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Overcoming obstaclesVicki Nelson
As you help your high school student plan for what comes next, do you find yourself wondering if college is the wisest choice?
According to the College Board’s most recent Trends in Higher Education report, tuition continues to rise faster than inflation, financial aid and income. Housing and meals, class and activity fees, and textbooks add to the overall cost. In addition, for many students, time spent in college means time out of the workforce.
College is a big investment. What if the financial sacrifice you and your student make now doesn’t pay off in the future?
We’ve all heard about young people with $100,000 history degrees working at Starbucks after graduation, worrying they’ll never be able to pay off their loans. If you know someone in this situation, you know how very real and frustrating it is.
However, this kind of story is the exception to the rule. The “rule,” as the 2016 College Board report outlines, is that a significant percentage of student borrowers (38 percent) owe less than $10,000 in student loans. The “rule” is that those borrowing in the $100,000 range are primarily graduate students, not undergraduates (and many of those grad students will enter highly paid, specialized fields).
In fact, the College Board discovered that the average student borrower pays off their loans andrecoups the money lost from being out of the workforce by the time they’re 34.
Okay, so perhaps your student won’t be crushed by loan debt, especially if they keep their options open and consider in-state public schools and community colleges. Aren’t there appealing alternatives to higher education?
It’s true that many good jobs don’t require college degrees. Real estate agents, law enforcement officers, property managers, electricians and other mechanic, installation and repair occupations require on-the-job training, apprenticeships or certification programs in lieu of a traditional four-year degree.
Even in fields traditionally requiring degrees, you may know of marketers who never studied marketing, self-taught website developers, and entrepreneurs who created successful businesses out of trial-and-error and a little bit of genius.
It is possible to bring home a good paycheck without a college degree. But here are three important measurements of the value of a college degree:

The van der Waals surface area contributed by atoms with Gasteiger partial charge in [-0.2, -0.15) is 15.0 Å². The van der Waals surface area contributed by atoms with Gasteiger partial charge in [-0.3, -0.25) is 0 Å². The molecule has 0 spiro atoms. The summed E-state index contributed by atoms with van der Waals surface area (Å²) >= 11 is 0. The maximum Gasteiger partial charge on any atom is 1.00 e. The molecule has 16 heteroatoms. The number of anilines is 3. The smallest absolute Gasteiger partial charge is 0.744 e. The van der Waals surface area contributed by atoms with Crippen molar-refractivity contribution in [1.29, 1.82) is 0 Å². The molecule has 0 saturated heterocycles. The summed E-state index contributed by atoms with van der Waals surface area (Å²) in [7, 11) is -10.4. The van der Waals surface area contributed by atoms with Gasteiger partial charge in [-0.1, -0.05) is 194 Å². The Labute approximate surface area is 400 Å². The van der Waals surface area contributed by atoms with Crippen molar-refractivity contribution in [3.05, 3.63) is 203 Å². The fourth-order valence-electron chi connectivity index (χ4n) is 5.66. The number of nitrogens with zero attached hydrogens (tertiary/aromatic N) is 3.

Even within the same company or industry, employees with four-year degrees are higher up on the pay scale than those without, according to the College Board report. Across ten different job categories (ranging from retail sales to sales reps and first-line supervisors), those with a bachelor’s degree consistently made more than those with a high school diploma.
The College Board reports that “in 2015, when the unemployment rate for 25- to 34-year-olds with at least a bachelor’s degree was 2.6 percent, 8.1 percent of high school graduates in this age range were unemployed.” Your chances of being unemployed are more than twice as high without a four-year degree.
Studies show that, on average, college graduates are also more likely to own a home and save for retirement.
The Georgetown University Center on Education and the Workforce predicts that “by 2020, 65 percent of all jobs in the economy will require postsecondary education and training beyond high school.”
Rather than decreasing, it seems that the value of a college degree is only increasing. Why? What makes a four-year degree so beneficial?
Regardless of your student’s major, college helps cultivate skills that will serve them well in any career. While some of these skills are developed by taking specific courses that emphasize writing, speaking and research, other skills are honed by the college experience as a whole:
Can these skills be learned outside of the college experience? Of course. But college provides a particularly rich environment in which to master them, and a college degree documents quality time spent in this environment.
There’s no doubt that college is an investment. It requires a significant financial sacrifice up front. But the second aspect of an investment — the reward you expect to reap later — is equally true of college. College places your student in a fertile networking environment, helps cultivate skills and habits that make them a valuable employee, and provides the baseline they need to apply for most high-paying jobs. David Leonhardt, writing for the New York Times, heartily agrees: “For all the struggles that many young college graduates face, a four-year degree has probably never been more valuable.”